The billionaire Kochroaches'

The billionaire Kochroaches' right-wing propaganda machines along with billionaire Rupert Murdoch's Fox Noise propaganda machine has been perpetrating their lies about Social Security for years and years, and the conservative authoritarian rethugs and teabaggers blindly, obediently, loyally don't question the bullsh*t.

End the Social Security taxable income cap of $106,800.00 and tax the billionaire Kochroaches, the billionaire Murdochs, and every other filthy rich person on every cent of their obscene incomes above the $106,800.00 Social Security taxable income cap.
The millionaires and billionaires can easily afford to pay their fair share of taxes but simply don't want to because they are GREEDY and Selfishish bastards.
Let them bitch and moan -- it would be music to my ears.
F*uck the GREEDY bastards!

Easy answer as the Koch

Easy answer as the Koch brothers are into oil, Nationalize the oil companies, then the government can supply oil to the public. Just think of how well SS is doing and Medicare and the Post office , now picture the National Oil company run by congress.

palsimon's picture

This article and other

This article and other important information about Social Security, Health Care Reform and other political issues can be found at: for major progressive news:

Here is my proposal for

Here is my proposal for Social Security Reform:

[1.0] Remove the Caps on the amounts of Income that is Taxable. Make all types of Income be taxable no matter what they are, where they came from or how they were earned.

[2.0] Make receiving Social Security be "Means Tested."

[3.0] The Medicare and Medicaid programs were established in the 1960s. Medicare, which the Republicans created but failed to fund, should be made the Mandatory Universal Health Care Insurance for every Citizen of the United States of America. The Cost of Medicare must remain a part of the General Federal Budget. Medicaid should also be made a part of the General Federal Budget.

Believe if you check it was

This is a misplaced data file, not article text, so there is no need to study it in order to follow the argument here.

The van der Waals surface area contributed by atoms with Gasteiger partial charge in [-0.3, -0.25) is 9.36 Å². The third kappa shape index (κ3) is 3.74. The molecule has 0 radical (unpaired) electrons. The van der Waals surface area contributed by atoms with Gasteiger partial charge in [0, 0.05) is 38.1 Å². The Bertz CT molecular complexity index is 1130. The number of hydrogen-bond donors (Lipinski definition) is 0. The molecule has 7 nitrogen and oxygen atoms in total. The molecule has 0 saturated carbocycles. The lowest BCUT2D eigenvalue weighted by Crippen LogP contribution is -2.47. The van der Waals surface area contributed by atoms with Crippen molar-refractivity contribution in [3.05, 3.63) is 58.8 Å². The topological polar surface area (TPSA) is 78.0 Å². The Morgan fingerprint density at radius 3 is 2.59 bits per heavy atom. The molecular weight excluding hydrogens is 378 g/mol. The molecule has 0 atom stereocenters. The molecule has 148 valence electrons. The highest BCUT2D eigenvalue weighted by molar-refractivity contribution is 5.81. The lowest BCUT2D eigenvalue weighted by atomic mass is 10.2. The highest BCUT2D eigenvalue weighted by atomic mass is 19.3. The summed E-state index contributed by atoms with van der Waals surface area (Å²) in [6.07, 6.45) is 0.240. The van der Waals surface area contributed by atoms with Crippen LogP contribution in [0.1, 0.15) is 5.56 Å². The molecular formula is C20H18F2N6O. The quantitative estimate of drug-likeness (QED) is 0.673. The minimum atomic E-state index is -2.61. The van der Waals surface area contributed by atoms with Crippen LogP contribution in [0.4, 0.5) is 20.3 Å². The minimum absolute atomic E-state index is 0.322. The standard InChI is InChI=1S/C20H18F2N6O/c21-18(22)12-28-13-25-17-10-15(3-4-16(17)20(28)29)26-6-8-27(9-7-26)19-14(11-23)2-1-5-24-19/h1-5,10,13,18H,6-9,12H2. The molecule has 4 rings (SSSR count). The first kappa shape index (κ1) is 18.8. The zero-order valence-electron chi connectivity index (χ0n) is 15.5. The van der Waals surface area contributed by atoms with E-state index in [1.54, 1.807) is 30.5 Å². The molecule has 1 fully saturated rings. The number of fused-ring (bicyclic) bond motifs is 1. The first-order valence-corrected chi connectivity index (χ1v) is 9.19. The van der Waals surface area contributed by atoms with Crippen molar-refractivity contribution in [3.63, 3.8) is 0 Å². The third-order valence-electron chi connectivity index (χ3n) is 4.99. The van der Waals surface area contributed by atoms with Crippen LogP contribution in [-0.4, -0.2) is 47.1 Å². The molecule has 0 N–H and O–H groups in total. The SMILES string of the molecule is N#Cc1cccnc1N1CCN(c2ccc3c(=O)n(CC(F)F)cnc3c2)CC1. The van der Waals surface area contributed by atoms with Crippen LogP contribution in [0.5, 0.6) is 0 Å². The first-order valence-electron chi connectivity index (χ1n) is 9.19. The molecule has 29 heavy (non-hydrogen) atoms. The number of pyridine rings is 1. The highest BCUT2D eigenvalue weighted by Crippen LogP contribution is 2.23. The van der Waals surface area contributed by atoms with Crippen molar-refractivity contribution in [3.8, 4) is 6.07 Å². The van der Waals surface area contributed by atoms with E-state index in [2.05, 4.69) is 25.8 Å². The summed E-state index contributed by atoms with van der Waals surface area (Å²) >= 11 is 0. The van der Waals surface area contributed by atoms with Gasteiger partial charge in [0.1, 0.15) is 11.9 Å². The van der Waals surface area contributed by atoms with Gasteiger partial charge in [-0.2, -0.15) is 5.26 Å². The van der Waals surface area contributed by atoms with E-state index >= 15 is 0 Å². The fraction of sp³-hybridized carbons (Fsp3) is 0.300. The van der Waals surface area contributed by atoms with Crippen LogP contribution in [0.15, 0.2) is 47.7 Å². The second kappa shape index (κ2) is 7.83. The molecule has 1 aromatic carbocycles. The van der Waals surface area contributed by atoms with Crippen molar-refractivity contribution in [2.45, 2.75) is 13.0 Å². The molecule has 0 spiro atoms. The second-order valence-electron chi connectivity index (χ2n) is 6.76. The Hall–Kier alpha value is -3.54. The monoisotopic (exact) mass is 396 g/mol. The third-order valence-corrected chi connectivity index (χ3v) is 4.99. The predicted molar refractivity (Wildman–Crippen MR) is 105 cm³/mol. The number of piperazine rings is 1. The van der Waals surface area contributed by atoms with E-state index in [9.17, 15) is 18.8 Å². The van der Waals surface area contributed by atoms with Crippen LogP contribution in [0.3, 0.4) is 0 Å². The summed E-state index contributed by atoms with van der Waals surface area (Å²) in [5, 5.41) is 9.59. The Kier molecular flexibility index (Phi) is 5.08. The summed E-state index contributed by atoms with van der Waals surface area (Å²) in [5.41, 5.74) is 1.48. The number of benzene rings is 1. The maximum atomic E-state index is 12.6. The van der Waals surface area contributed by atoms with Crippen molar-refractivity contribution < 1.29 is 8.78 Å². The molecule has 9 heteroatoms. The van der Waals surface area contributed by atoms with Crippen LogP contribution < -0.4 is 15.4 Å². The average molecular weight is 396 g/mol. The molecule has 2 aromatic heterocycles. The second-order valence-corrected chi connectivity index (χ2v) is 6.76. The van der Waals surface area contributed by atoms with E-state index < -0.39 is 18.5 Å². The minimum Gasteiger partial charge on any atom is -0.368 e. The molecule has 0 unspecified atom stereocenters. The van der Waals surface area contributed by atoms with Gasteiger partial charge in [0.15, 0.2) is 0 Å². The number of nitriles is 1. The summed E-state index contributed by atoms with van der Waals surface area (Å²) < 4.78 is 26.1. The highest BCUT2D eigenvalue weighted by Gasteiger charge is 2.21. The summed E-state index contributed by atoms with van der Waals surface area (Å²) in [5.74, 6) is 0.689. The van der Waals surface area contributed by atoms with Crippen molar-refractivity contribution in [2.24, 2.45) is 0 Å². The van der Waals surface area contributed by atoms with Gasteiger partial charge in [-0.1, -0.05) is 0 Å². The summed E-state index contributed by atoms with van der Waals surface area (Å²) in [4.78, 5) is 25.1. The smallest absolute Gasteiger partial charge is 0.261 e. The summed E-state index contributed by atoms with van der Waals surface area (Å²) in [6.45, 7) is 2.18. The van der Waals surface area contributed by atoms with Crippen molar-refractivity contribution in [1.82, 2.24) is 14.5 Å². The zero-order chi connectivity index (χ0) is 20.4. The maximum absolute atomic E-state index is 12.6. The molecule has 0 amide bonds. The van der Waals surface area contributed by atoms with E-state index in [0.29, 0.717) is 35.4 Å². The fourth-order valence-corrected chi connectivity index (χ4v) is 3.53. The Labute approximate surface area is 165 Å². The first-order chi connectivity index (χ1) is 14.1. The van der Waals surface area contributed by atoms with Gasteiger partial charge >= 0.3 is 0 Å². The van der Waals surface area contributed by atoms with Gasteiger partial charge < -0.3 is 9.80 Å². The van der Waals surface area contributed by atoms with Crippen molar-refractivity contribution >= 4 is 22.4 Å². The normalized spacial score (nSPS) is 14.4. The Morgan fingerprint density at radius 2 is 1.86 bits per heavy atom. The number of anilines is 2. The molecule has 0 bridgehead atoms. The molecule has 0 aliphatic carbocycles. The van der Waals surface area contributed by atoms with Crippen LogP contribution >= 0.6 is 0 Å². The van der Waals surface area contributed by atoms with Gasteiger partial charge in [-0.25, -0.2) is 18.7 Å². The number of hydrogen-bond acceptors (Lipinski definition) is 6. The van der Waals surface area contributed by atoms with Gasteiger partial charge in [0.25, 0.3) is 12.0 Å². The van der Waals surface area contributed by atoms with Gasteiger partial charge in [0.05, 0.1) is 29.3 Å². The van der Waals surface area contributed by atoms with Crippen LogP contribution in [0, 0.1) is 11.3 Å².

Believe if you check it was part of Johnsons Great Society package and a Dem package also and the cost was set to be no more than a certain amoutn and came in 10 times higher than said.

palsimon's picture

You obviously don't know what

You obviously don't know what you're talking about.

Norman Allen's picture

I spent one night in a

I spent one night in a hospital without surgery for an emergency heart condition. The bill came to nearly $22,000 and to my surprise, Medicare paid it without a single question. Private insurers would pigeon hole the bill until they got charges pinned down. Medicare must incentivize to question costs. Also, if government did not dip into SS fund for corporate wars, there would be plenty of money for the members. Does anyone know how much has been pilferaged from the fund by Congress to keep funding corporate warfare?

Wife just spent 6 days in

Wife just spent 6 days in hospital under Medicare, bill was $27,000 but when looking at it , the discounting to Medicare was a bill for $6,000 and I had to pay $150 under my supplemental insurance plan.

palsimon's picture

Yes, I certainly agree. Even

Yes, I certainly agree. Even private insurers fail to question bills that are obviously out of proportion to the facts. I have seen it by Medicare and by Blue Shield. I even wrote and asked them to check an obviously wrong billing, and Blue Shield didn't care to do it. These people seem to think money grows on trees.